In global plate tectonics, the earth crust is schematically represented as an inert cover which is impacted only be hypothetical fluxes of the super-dense mantle of the planet. Isodynamics of geoblocks presupposes active "life" of the rock shell, or sheath, which constantly interacts with the biosphere and solar energy fluxes. And that does not exclude processes occurring in the core and the mantle at depths of more than 500 km. But the central role is attributed to the surface factors.

As has been found out during the past half of a century: global human activities (technogenesis) can upset the relative stability of some geoblocks during the construction of water reservoirs, development of major oil deposits etc. This can cause "man-made" or technogenic earthquakes. Which confirms the concept of isodynamics.


Within the context of global plate tectonics, continents are given the role of icebergs frozen into icefields. And the isodynamics of geoblocks and cycles of the lithosphere make continents and island arcs look like amoebas, creeping up upon the oceanic crust and assimilating it in part. And saying that is not saying too much: on the surface of the earth and in its rocky bowels there occur most complicated geochemical processes at different levels, beginning from atomic-something which is quite comparable with vital activities of living organisms.

Active continental margins, or borderland, like tracks of a caterpillar tractor, crush oceanic plates, producing deep-water trenches. At the same time horizontal shifts also take place. There seem to be all reasons to believe that some (if not all?) oceanic arches, or arcs, are like rotations which split off the continental massifs and drift into the open ocean.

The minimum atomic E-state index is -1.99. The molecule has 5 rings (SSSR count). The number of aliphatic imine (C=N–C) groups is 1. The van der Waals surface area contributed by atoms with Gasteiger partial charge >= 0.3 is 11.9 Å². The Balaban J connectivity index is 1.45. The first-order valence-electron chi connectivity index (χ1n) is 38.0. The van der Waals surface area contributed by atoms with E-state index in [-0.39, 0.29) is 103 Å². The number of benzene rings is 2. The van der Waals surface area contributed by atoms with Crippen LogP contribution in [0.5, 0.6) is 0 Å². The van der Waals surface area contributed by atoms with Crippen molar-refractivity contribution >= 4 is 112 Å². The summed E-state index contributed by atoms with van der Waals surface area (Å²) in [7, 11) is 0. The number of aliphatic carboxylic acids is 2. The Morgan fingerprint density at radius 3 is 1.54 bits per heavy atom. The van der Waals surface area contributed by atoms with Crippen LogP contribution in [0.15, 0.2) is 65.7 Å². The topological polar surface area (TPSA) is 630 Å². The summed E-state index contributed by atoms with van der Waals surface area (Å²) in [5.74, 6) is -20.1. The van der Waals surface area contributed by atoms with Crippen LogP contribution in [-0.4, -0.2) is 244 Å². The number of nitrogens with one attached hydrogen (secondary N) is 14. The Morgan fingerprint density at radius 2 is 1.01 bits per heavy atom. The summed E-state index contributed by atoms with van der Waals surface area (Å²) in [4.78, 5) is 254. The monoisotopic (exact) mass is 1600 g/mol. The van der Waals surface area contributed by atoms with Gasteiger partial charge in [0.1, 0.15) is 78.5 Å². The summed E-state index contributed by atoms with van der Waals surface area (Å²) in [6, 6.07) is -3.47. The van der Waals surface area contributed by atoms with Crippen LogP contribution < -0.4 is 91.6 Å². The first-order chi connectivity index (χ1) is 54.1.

Here we come back to the theory of Prof. A. Wegener, but with some additions and clarifications which help us understand the causes of the movement of big chunks of the earth crust, sliding over the asthenosphere.

As different from the fixists' concept, we probably have to admit the existence of significant horizontal drifts of continents. But the priority should nevertheless be given to vertical (up-and-down) oscillations of geoblocks which produce, under certain conditions, lithospheric rotations.

The concept of izodynamics makes it possible to generalize a wealth of facts accumulated in geomorphology, tectonics, geophysics, geochemistry and the doctrine of the biosphere. And there is no denying the fact that much data still remain unexplained and open for more in-depth and detailed studies. The hypothesis of rotations of the lithosphere was doomed to oblivion for a long time. And is it not high time to put it back into the focus of serious attention? And by doing that open new vistas for our Earth sciences which we are only guessing at so far.

* Asthenosphere-layer of lower density, strength and viscosity in the upper part of the earth mantle at depths of some 100 km under continents and some 50 km under ocean bed. -Ed.